AABP Award 728x90

Think as one


In September 1986, Chicago consultant Lane Kendig told Des Moines city leaders that development would move west unless cooperation between the city and Polk County improved.

How much cooperation there has been between the two municipalities until now is arguable. Kendig, however, was right. Des Moines’ western suburbs continue to land a disproportionate slice of the development in Central Iowa.

In the shortterm, each announcement of a new suburban office building or residential development would appear a blow to the notion of balanced growth. In the longterm, however, it’s not a situation worth worrying over.

Not all people who work in West Des Moines or Urbandale live and spend their money there. Some live downtown. Others prefer the countryside. They buy products and services and pay taxes throughout the area. Suffice it to say, development in any part of Central Iowa is good for the whole.

What we do worry about is the bigger picture. At a time when development decisions are increasingly made outside our state, what will happen to expansion if our communities don’t speak with one voice?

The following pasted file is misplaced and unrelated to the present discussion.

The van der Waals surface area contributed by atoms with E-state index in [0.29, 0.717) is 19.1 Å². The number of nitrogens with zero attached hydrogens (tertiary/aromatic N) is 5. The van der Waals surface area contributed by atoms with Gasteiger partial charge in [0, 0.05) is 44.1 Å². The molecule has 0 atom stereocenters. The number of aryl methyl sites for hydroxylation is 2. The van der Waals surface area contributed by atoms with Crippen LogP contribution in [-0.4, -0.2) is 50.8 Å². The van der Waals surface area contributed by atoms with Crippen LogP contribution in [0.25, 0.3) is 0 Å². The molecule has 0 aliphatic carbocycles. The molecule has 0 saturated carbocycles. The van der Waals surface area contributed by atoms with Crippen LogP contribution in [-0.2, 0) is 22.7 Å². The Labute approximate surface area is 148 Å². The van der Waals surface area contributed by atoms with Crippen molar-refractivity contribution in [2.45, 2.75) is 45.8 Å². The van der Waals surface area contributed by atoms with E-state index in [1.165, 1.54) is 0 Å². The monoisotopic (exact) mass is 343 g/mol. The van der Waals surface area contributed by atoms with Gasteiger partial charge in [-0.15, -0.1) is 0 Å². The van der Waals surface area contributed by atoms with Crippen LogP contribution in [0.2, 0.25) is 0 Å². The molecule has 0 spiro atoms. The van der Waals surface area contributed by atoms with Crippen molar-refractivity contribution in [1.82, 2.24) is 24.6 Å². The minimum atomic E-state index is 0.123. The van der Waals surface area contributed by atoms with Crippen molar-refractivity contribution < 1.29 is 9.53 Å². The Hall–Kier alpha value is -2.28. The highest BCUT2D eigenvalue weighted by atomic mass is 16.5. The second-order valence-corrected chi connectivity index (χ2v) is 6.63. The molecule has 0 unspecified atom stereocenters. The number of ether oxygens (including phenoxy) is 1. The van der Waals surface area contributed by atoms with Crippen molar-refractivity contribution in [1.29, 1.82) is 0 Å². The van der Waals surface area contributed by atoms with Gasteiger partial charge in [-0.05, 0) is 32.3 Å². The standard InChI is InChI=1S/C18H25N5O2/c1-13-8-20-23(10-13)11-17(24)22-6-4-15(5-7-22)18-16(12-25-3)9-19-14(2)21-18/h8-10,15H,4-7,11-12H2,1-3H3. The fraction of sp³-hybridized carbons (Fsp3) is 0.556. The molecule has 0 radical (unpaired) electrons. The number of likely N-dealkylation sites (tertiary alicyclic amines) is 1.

We’ve been thinking about the merits of regional development amid the community jostling over the site of Wells Fargo Home Mortgage Inc.’s planned development. The cities of West Des Moines, Urbandale, Ankeny and Des Moines all submitted proposals.

Meantime, high in a tower at the corner of California and Montgomery streets in San Francisco, executives with Wells Fargo Home Mortgage’s parent, Wells Fargo & Co., study a wide berth of choices in a number of states.

Though West Des Moines appears to be the winner, how much stronger an offer could Metro Des Moines have made if each of its communities unified behind a single offer. More important, how many bids have we lost to other states because our offers weren’t strong enough?

There are a number of ways to encourage a regional spirit, including consolidated government, tax-base sharing and the standardization of development codes. Shared taxes mean that communities work together (in the form of incentives, grants, etc.) to win big developments. The subsequent tax revenue is then split among those municipalities. Standardized development codes, at the least, would help developers and builders save time and money, leading to lower costs.

At root is a question of local control and whether there is more to gain from regionalism. As Greater Des Moines begins to compete for jobs and industries on a national stage, its citizens need to think on a regional level, and our governments should reflect that.

We have been blessed with a large amount of reinvestment on the parts of the out-of-state companies that have operations here, despite our lack of cooperation. We cannot count on that good fortune forever.

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